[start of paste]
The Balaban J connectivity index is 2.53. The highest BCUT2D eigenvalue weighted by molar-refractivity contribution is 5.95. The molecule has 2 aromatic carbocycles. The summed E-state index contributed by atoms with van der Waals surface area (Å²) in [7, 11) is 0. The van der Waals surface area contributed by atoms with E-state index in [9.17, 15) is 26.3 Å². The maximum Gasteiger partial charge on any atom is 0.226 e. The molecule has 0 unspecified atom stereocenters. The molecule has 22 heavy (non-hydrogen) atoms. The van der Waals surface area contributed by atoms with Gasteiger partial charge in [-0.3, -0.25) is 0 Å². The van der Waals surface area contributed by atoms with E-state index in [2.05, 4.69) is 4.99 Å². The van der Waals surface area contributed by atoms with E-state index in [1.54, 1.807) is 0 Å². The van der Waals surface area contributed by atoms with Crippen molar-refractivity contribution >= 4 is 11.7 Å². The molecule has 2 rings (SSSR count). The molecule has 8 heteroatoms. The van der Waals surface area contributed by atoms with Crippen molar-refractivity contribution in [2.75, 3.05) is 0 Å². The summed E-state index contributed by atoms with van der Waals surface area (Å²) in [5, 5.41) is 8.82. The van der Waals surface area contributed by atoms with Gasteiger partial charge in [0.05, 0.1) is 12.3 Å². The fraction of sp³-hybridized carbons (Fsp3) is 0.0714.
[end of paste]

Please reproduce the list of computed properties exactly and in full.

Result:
The Balaban J connectivity index is 2.53. The highest BCUT2D eigenvalue weighted by molar-refractivity contribution is 5.95. The molecule has 2 aromatic carbocycles. The summed E-state index contributed by atoms with van der Waals surface area (Å²) in [7, 11) is 0. The van der Waals surface area contributed by atoms with E-state index in [9.17, 15) is 26.3 Å². The maximum Gasteiger partial charge on any atom is 0.226 e. The molecule has 0 unspecified atom stereocenters. The molecule has 22 heavy (non-hydrogen) atoms. The van der Waals surface area contributed by atoms with Gasteiger partial charge in [-0.3, -0.25) is 0 Å². The van der Waals surface area contributed by atoms with E-state index in [2.05, 4.69) is 4.99 Å². The van der Waals surface area contributed by atoms with E-state index in [1.54, 1.807) is 0 Å². The van der Waals surface area contributed by atoms with Crippen molar-refractivity contribution >= 4 is 11.7 Å². The molecule has 2 rings (SSSR count). The molecule has 8 heteroatoms. The van der Waals surface area contributed by atoms with Crippen molar-refractivity contribution in [2.75, 3.05) is 0 Å². The summed E-state index contributed by atoms with van der Waals surface area (Å²) in [5, 5.41) is 8.82. The van der Waals surface area contributed by atoms with Gasteiger partial charge in [0.05, 0.1) is 12.3 Å². The fraction of sp³-hybridized carbons (Fsp3) is 0.0714.